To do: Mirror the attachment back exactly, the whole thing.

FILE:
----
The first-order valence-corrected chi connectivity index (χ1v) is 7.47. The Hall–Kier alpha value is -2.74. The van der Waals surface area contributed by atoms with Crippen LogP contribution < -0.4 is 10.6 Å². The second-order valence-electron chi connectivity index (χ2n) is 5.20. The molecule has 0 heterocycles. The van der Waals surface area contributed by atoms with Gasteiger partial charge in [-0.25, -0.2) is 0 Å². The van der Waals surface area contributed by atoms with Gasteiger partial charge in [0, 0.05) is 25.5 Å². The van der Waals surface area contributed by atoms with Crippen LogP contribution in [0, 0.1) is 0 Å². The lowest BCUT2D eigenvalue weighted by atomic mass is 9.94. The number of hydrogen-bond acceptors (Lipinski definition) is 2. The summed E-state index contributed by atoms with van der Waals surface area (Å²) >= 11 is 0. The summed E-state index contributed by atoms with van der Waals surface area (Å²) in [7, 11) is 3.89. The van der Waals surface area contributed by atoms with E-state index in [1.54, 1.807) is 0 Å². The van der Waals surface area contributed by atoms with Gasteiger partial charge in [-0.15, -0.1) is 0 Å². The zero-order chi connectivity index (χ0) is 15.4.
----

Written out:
The first-order valence-corrected chi connectivity index (χ1v) is 7.47. The Hall–Kier alpha value is -2.74. The van der Waals surface area contributed by atoms with Crippen LogP contribution < -0.4 is 10.6 Å². The second-order valence-electron chi connectivity index (χ2n) is 5.20. The molecule has 0 heterocycles. The van der Waals surface area contributed by atoms with Gasteiger partial charge in [-0.25, -0.2) is 0 Å². The van der Waals surface area contributed by atoms with Gasteiger partial charge in [0, 0.05) is 25.5 Å². The van der Waals surface area contributed by atoms with Crippen LogP contribution in [0, 0.1) is 0 Å². The lowest BCUT2D eigenvalue weighted by atomic mass is 9.94. The number of hydrogen-bond acceptors (Lipinski definition) is 2. The summed E-state index contributed by atoms with van der Waals surface area (Å²) >= 11 is 0. The summed E-state index contributed by atoms with van der Waals surface area (Å²) in [7, 11) is 3.89. The van der Waals surface area contributed by atoms with E-state index in [1.54, 1.807) is 0 Å². The van der Waals surface area contributed by atoms with Gasteiger partial charge in [-0.15, -0.1) is 0 Å². The zero-order chi connectivity index (χ0) is 15.4.